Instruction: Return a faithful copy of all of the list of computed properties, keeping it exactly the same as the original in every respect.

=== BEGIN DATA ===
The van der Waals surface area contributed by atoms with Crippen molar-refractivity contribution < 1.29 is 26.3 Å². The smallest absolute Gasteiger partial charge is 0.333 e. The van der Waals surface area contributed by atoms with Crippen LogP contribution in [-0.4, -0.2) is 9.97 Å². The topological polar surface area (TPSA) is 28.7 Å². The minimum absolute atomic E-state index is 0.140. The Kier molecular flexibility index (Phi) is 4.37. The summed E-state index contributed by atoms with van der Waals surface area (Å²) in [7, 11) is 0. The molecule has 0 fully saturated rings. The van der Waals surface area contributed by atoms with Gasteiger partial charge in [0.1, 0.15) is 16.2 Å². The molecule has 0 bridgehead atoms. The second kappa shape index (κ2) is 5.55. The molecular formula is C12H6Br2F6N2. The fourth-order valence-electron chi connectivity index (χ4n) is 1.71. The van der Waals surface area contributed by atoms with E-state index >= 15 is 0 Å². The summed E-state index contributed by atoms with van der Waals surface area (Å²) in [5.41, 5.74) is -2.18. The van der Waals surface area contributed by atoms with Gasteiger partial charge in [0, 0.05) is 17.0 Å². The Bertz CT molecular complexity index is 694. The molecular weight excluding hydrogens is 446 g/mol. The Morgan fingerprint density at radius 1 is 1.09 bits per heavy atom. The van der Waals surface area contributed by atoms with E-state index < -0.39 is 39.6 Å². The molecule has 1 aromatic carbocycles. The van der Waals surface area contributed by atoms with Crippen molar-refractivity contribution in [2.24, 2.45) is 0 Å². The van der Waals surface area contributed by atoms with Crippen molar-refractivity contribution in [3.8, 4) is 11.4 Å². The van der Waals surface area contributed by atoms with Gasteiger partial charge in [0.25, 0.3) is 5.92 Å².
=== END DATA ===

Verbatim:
The van der Waals surface area contributed by atoms with Crippen molar-refractivity contribution < 1.29 is 26.3 Å². The smallest absolute Gasteiger partial charge is 0.333 e. The van der Waals surface area contributed by atoms with Crippen LogP contribution in [-0.4, -0.2) is 9.97 Å². The topological polar surface area (TPSA) is 28.7 Å². The minimum absolute atomic E-state index is 0.140. The Kier molecular flexibility index (Phi) is 4.37. The summed E-state index contributed by atoms with van der Waals surface area (Å²) in [7, 11) is 0. The molecule has 0 fully saturated rings. The van der Waals surface area contributed by atoms with Gasteiger partial charge in [0.1, 0.15) is 16.2 Å². The molecule has 0 bridgehead atoms. The second kappa shape index (κ2) is 5.55. The molecular formula is C12H6Br2F6N2. The fourth-order valence-electron chi connectivity index (χ4n) is 1.71. The van der Waals surface area contributed by atoms with E-state index >= 15 is 0 Å². The summed E-state index contributed by atoms with van der Waals surface area (Å²) in [5.41, 5.74) is -2.18. The van der Waals surface area contributed by atoms with Gasteiger partial charge in [0, 0.05) is 17.0 Å². The Bertz CT molecular complexity index is 694. The molecular weight excluding hydrogens is 446 g/mol. The Morgan fingerprint density at radius 1 is 1.09 bits per heavy atom. The van der Waals surface area contributed by atoms with E-state index < -0.39 is 39.6 Å². The molecule has 1 aromatic carbocycles. The van der Waals surface area contributed by atoms with Crippen molar-refractivity contribution in [2.24, 2.45) is 0 Å². The van der Waals surface area contributed by atoms with Crippen molar-refractivity contribution in [3.8, 4) is 11.4 Å². The van der Waals surface area contributed by atoms with Gasteiger partial charge in [0.25, 0.3) is 5.92 Å².